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Homilies by Rev. Andrew Collis unless indicated otherwise.

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Homily

Ordinary Sunday 27, Year B
South Sydney Uniting Church
October 7, 2012

Psalm 8; Hebrews 1:1-4;2:5-12; Mark 10:2-16

The glory of God mirrored in the Beloved’

When we want to know what God is like, our primary source is Jesus. “The glory of God is mirrored in the Beloved”, says the writer of the homily to the Hebrews. God be with you

It is often said that worship is a dialogue – that when we gather to worship, God is communicating Godself to us and we are communicating ourselves to God. One of the ways we ought to be able to discern what God is like, then, is by participating in worship. We should be able to leave this worship service each week knowing God a little better than when we arrived. And the one who enables this to happen is Jesus, because, in worship, it is to Christ, first and foremost, that we turn.

One of the striking images in Hebrews, and something we see clearly here in worship, is the suffering of Christ. If Jesus is an exact imprint of God, then God suffers. The Hebrews text says that before Jesus is crowned with glory and honour, he undergoes suffering. And it prefaces this by saying that he became one of us. It goes on to say that from that common starting point he became the pioneer of our salvation – the trailblazer who leads the way and thus enables us to find the way through suffering, death and beyond. Like me, perhaps you’re not convinced that suffering necessarily makes anyone a better person. Sometimes it just seems to make people bitter. Suffering is never, in itself, a good thing. It can’t be, because God has promised a day when there’ll be no more suffering. Moreover, “[n]owhere in the Gospels does Jesus counsel the afflicted to reconcile themselves to their suffering” (Terry Eagleton).

But there is something that suffering is good for. The experience of suffering is helpful if I want to be taken seriously by those who are suffering. How often have you tried to reach out to someone in desperate trouble and been told, “Well thanks, but you just wouldn’t understand”. And sometimes you know it’s right; that because you don’t understand you have virtually nothing to offer. If Jesus wanted to be the pioneer of our salvation, the one who meets us in our fear and suffering, and identifies with us and leads us out to the place of freedom and healing, then to be made perfect for that task he had to suffer. He had to experience the worst that human beings experience. He had to know what it feels like to be betrayed, to be falsely accused, to be grief stricken, to be terrified, to be exhausted, to be abandoned by everybody – even Abba God – to be tortured, to die humiliated. Otherwise, we’d never have taken him seriously when he said that there was hope and that he could lead the way. We’d have said, “What would you know?”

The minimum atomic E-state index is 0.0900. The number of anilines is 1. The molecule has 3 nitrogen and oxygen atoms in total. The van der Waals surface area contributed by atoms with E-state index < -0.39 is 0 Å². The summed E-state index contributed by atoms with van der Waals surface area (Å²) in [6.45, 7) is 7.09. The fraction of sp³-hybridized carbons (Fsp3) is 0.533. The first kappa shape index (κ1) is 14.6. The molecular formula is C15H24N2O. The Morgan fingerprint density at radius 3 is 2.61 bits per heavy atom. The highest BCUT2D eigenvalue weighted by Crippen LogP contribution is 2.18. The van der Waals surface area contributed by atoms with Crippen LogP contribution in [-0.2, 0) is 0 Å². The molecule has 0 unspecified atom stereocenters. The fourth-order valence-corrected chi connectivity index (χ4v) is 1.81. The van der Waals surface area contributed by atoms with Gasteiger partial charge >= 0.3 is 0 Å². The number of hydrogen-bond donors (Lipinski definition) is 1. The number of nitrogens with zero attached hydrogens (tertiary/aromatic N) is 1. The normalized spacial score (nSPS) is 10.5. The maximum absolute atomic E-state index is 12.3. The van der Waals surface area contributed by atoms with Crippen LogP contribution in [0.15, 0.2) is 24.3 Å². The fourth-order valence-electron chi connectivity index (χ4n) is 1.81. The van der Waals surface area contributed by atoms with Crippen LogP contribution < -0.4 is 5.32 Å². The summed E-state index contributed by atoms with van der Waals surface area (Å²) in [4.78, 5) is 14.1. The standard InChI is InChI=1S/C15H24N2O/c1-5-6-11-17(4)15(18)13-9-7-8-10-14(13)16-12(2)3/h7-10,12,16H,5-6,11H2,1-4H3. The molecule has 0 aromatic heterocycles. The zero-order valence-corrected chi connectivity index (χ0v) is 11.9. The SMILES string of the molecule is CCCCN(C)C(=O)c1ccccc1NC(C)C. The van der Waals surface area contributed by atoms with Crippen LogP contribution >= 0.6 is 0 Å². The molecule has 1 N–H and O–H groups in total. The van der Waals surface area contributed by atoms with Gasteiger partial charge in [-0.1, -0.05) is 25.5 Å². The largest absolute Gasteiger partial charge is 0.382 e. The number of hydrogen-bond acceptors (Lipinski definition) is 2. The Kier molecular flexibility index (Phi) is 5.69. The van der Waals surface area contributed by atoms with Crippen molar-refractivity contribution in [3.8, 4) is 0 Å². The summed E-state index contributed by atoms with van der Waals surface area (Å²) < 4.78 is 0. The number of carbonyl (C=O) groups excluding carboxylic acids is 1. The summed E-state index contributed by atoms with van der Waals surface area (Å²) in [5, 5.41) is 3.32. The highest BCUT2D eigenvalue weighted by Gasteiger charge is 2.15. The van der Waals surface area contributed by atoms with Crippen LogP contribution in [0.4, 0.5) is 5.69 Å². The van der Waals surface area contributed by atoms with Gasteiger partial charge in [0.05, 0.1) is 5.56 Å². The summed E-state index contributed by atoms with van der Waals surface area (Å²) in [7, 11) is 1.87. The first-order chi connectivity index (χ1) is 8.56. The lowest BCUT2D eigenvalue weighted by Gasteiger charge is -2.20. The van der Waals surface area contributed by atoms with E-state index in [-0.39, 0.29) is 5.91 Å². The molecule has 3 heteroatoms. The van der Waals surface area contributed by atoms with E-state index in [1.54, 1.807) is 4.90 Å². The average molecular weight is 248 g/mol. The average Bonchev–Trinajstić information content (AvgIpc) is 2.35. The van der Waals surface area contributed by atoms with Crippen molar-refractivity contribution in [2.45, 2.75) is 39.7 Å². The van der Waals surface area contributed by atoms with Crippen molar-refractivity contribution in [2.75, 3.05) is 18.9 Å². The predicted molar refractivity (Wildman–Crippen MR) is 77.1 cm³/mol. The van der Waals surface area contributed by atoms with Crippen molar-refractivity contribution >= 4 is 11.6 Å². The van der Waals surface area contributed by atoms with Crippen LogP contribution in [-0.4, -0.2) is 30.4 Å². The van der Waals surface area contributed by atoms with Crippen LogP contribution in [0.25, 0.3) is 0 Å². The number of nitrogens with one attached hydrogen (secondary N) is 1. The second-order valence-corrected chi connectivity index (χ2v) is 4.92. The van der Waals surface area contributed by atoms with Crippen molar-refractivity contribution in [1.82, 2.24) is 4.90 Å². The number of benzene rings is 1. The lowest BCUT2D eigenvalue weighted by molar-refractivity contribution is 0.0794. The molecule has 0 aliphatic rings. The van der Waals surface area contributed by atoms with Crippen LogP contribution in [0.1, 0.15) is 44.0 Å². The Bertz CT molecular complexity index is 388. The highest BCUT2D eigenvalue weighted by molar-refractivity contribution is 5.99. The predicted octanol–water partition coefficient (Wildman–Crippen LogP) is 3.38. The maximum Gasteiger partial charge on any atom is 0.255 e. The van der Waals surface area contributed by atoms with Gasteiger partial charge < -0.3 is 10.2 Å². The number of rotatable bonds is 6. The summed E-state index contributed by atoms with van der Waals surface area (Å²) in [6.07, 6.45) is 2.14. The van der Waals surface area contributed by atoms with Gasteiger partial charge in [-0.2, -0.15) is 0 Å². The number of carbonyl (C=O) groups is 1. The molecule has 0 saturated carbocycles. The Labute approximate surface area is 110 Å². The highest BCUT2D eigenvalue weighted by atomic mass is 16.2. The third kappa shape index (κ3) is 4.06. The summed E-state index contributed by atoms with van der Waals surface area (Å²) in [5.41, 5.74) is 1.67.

If we want to discern God, we can begin by looking at the suffering of Christ. We can begin by contemplating the breaking of bread and the pouring of wine. We enter into this experience every week. We see the body of Christ broken in our midst. (The brokenness signified by our church walls marred by water damage.) We see mirrored there the brokenness of our own spirits, the brokenness of our relationships, the brokenness of the hungry and homeless, the brokenness of the poisoned earth, air and waters. We see mirrored there the brokenness of the suffering God. And we can say: “You, O God, are worthy of our worship because you have suffered with us, been broken with us, and in your brokenness you have offered us wholeness.”